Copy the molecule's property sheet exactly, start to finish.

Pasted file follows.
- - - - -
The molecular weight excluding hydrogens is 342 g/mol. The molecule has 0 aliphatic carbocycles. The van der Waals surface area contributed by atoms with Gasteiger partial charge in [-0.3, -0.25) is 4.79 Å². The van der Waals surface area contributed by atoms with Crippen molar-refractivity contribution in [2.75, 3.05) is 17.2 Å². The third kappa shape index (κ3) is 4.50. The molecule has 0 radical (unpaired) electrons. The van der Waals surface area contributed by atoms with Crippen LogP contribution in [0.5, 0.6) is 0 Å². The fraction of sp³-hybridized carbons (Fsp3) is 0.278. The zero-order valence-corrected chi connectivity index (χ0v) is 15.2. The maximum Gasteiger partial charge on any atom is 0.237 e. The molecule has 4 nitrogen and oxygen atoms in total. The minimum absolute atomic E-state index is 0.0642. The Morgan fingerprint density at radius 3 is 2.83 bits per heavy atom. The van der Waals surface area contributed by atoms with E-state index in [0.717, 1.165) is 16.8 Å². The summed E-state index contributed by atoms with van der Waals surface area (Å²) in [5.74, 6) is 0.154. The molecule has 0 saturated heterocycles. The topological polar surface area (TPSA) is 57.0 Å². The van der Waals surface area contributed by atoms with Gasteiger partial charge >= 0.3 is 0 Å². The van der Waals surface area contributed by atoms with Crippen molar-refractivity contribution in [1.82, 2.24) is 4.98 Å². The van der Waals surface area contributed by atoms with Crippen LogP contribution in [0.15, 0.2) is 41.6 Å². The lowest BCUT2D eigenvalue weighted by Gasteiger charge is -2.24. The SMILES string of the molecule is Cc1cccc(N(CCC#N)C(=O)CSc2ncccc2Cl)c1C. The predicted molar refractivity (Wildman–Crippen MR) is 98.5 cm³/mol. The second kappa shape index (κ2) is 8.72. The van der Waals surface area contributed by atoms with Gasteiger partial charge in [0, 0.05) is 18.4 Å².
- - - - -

The molecular weight excluding hydrogens is 342 g/mol. The molecule has 0 aliphatic carbocycles. The van der Waals surface area contributed by atoms with Gasteiger partial charge in [-0.3, -0.25) is 4.79 Å². The van der Waals surface area contributed by atoms with Crippen molar-refractivity contribution in [2.75, 3.05) is 17.2 Å². The third kappa shape index (κ3) is 4.50. The molecule has 0 radical (unpaired) electrons. The van der Waals surface area contributed by atoms with Crippen LogP contribution in [0.5, 0.6) is 0 Å². The fraction of sp³-hybridized carbons (Fsp3) is 0.278. The zero-order valence-corrected chi connectivity index (χ0v) is 15.2. The maximum Gasteiger partial charge on any atom is 0.237 e. The molecule has 4 nitrogen and oxygen atoms in total. The minimum absolute atomic E-state index is 0.0642. The Morgan fingerprint density at radius 3 is 2.83 bits per heavy atom. The van der Waals surface area contributed by atoms with E-state index in [0.717, 1.165) is 16.8 Å². The summed E-state index contributed by atoms with van der Waals surface area (Å²) in [5.74, 6) is 0.154. The molecule has 0 saturated heterocycles. The topological polar surface area (TPSA) is 57.0 Å². The van der Waals surface area contributed by atoms with Gasteiger partial charge >= 0.3 is 0 Å². The van der Waals surface area contributed by atoms with Crippen molar-refractivity contribution in [1.82, 2.24) is 4.98 Å². The van der Waals surface area contributed by atoms with Crippen LogP contribution in [0.15, 0.2) is 41.6 Å². The lowest BCUT2D eigenvalue weighted by Gasteiger charge is -2.24. The SMILES string of the molecule is Cc1cccc(N(CCC#N)C(=O)CSc2ncccc2Cl)c1C. The predicted molar refractivity (Wildman–Crippen MR) is 98.5 cm³/mol. The second kappa shape index (κ2) is 8.72. The van der Waals surface area contributed by atoms with Gasteiger partial charge in [0, 0.05) is 18.4 Å².